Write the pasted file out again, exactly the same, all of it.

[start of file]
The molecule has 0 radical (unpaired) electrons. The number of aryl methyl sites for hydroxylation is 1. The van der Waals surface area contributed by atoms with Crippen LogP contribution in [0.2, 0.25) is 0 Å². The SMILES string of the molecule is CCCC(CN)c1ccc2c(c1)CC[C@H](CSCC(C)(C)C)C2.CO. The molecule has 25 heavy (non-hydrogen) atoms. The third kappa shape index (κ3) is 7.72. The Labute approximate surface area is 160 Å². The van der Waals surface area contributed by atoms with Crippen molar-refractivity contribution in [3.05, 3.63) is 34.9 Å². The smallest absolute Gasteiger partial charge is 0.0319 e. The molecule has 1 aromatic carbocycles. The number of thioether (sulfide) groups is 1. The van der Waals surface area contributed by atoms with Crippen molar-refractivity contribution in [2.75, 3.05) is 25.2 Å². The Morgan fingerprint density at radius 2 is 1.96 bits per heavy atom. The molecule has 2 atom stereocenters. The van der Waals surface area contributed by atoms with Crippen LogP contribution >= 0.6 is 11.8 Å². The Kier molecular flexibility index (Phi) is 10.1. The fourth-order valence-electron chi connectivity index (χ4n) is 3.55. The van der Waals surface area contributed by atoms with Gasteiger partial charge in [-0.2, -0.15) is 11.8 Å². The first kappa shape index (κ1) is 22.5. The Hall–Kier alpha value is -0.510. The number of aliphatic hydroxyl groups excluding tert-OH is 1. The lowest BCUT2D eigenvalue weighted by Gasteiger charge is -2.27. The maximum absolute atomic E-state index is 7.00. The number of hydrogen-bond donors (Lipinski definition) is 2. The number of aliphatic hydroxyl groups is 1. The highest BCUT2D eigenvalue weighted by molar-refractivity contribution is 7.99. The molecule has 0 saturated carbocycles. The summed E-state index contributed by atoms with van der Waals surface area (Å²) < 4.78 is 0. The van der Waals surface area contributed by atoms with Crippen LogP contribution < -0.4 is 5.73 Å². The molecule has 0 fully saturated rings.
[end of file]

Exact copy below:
The molecule has 0 radical (unpaired) electrons. The number of aryl methyl sites for hydroxylation is 1. The van der Waals surface area contributed by atoms with Crippen LogP contribution in [0.2, 0.25) is 0 Å². The SMILES string of the molecule is CCCC(CN)c1ccc2c(c1)CC[C@H](CSCC(C)(C)C)C2.CO. The molecule has 25 heavy (non-hydrogen) atoms. The third kappa shape index (κ3) is 7.72. The Labute approximate surface area is 160 Å². The van der Waals surface area contributed by atoms with Crippen molar-refractivity contribution in [3.05, 3.63) is 34.9 Å². The smallest absolute Gasteiger partial charge is 0.0319 e. The molecule has 1 aromatic carbocycles. The number of thioether (sulfide) groups is 1. The van der Waals surface area contributed by atoms with Crippen molar-refractivity contribution in [2.75, 3.05) is 25.2 Å². The Morgan fingerprint density at radius 2 is 1.96 bits per heavy atom. The molecule has 2 atom stereocenters. The van der Waals surface area contributed by atoms with Crippen LogP contribution >= 0.6 is 11.8 Å². The Kier molecular flexibility index (Phi) is 10.1. The fourth-order valence-electron chi connectivity index (χ4n) is 3.55. The van der Waals surface area contributed by atoms with Gasteiger partial charge in [-0.2, -0.15) is 11.8 Å². The first kappa shape index (κ1) is 22.5. The Hall–Kier alpha value is -0.510. The number of aliphatic hydroxyl groups excluding tert-OH is 1. The lowest BCUT2D eigenvalue weighted by Gasteiger charge is -2.27. The maximum absolute atomic E-state index is 7.00. The number of hydrogen-bond donors (Lipinski definition) is 2. The number of aliphatic hydroxyl groups is 1. The highest BCUT2D eigenvalue weighted by molar-refractivity contribution is 7.99. The molecule has 0 saturated carbocycles. The summed E-state index contributed by atoms with van der Waals surface area (Å²) < 4.78 is 0. The van der Waals surface area contributed by atoms with Crippen LogP contribution < -0.4 is 5.73 Å². The molecule has 0 fully saturated rings.